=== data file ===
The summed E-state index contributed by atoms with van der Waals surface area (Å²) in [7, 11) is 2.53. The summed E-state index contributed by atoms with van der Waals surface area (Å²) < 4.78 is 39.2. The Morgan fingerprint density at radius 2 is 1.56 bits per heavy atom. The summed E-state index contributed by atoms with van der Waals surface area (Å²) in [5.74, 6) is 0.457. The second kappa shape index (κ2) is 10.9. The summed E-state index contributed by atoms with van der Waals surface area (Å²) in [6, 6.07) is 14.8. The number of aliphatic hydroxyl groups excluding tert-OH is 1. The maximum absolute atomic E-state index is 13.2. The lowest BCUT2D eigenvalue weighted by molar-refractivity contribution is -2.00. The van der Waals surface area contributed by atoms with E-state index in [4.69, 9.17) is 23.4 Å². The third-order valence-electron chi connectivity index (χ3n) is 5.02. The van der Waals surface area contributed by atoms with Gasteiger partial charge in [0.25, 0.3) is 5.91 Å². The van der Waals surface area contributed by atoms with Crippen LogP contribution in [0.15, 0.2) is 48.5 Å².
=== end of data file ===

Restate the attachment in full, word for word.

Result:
The summed E-state index contributed by atoms with van der Waals surface area (Å²) in [7, 11) is 2.53. The summed E-state index contributed by atoms with van der Waals surface area (Å²) < 4.78 is 39.2. The Morgan fingerprint density at radius 2 is 1.56 bits per heavy atom. The summed E-state index contributed by atoms with van der Waals surface area (Å²) in [5.74, 6) is 0.457. The second kappa shape index (κ2) is 10.9. The summed E-state index contributed by atoms with van der Waals surface area (Å²) in [6, 6.07) is 14.8. The number of aliphatic hydroxyl groups excluding tert-OH is 1. The maximum absolute atomic E-state index is 13.2. The lowest BCUT2D eigenvalue weighted by molar-refractivity contribution is -2.00. The van der Waals surface area contributed by atoms with E-state index in [4.69, 9.17) is 23.4 Å². The third-order valence-electron chi connectivity index (χ3n) is 5.02. The van der Waals surface area contributed by atoms with Gasteiger partial charge in [0.25, 0.3) is 5.91 Å². The van der Waals surface area contributed by atoms with Crippen LogP contribution in [0.15, 0.2) is 48.5 Å².